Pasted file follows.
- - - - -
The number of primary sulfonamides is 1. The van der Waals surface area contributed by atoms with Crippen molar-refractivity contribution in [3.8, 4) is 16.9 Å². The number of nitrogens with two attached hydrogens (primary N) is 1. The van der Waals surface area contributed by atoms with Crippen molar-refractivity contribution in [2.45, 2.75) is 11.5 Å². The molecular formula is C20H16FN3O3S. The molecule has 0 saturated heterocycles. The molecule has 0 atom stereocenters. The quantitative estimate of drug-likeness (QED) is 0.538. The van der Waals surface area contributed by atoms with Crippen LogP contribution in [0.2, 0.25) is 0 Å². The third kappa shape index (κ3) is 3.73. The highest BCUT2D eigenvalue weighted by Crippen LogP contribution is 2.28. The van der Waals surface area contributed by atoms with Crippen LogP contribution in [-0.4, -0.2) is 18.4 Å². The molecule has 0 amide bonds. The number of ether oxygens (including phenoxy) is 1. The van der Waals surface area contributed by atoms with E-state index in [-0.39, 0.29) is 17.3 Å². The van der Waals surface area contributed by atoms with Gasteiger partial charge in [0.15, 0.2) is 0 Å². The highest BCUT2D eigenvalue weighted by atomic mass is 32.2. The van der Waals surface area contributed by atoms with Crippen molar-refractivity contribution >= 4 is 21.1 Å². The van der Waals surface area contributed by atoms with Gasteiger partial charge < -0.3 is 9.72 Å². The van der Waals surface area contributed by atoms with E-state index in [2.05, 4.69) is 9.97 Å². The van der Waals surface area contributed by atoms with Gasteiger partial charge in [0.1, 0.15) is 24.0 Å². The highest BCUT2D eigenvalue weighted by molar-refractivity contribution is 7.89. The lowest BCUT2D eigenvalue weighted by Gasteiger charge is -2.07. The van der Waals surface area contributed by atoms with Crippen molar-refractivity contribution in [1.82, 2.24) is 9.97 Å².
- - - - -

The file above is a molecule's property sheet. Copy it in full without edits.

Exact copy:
The number of primary sulfonamides is 1. The van der Waals surface area contributed by atoms with Crippen molar-refractivity contribution in [3.8, 4) is 16.9 Å². The number of nitrogens with two attached hydrogens (primary N) is 1. The van der Waals surface area contributed by atoms with Crippen molar-refractivity contribution in [2.45, 2.75) is 11.5 Å². The molecular formula is C20H16FN3O3S. The molecule has 0 saturated heterocycles. The molecule has 0 atom stereocenters. The quantitative estimate of drug-likeness (QED) is 0.538. The van der Waals surface area contributed by atoms with Crippen LogP contribution in [0.2, 0.25) is 0 Å². The third kappa shape index (κ3) is 3.73. The highest BCUT2D eigenvalue weighted by Crippen LogP contribution is 2.28. The van der Waals surface area contributed by atoms with Crippen LogP contribution in [-0.4, -0.2) is 18.4 Å². The molecule has 0 amide bonds. The number of ether oxygens (including phenoxy) is 1. The van der Waals surface area contributed by atoms with E-state index in [-0.39, 0.29) is 17.3 Å². The van der Waals surface area contributed by atoms with Gasteiger partial charge in [0.15, 0.2) is 0 Å². The highest BCUT2D eigenvalue weighted by atomic mass is 32.2. The van der Waals surface area contributed by atoms with Crippen molar-refractivity contribution >= 4 is 21.1 Å². The van der Waals surface area contributed by atoms with Gasteiger partial charge < -0.3 is 9.72 Å². The van der Waals surface area contributed by atoms with E-state index in [2.05, 4.69) is 9.97 Å². The van der Waals surface area contributed by atoms with Gasteiger partial charge in [0.1, 0.15) is 24.0 Å². The highest BCUT2D eigenvalue weighted by molar-refractivity contribution is 7.89. The lowest BCUT2D eigenvalue weighted by Gasteiger charge is -2.07. The van der Waals surface area contributed by atoms with Crippen molar-refractivity contribution in [1.82, 2.24) is 9.97 Å².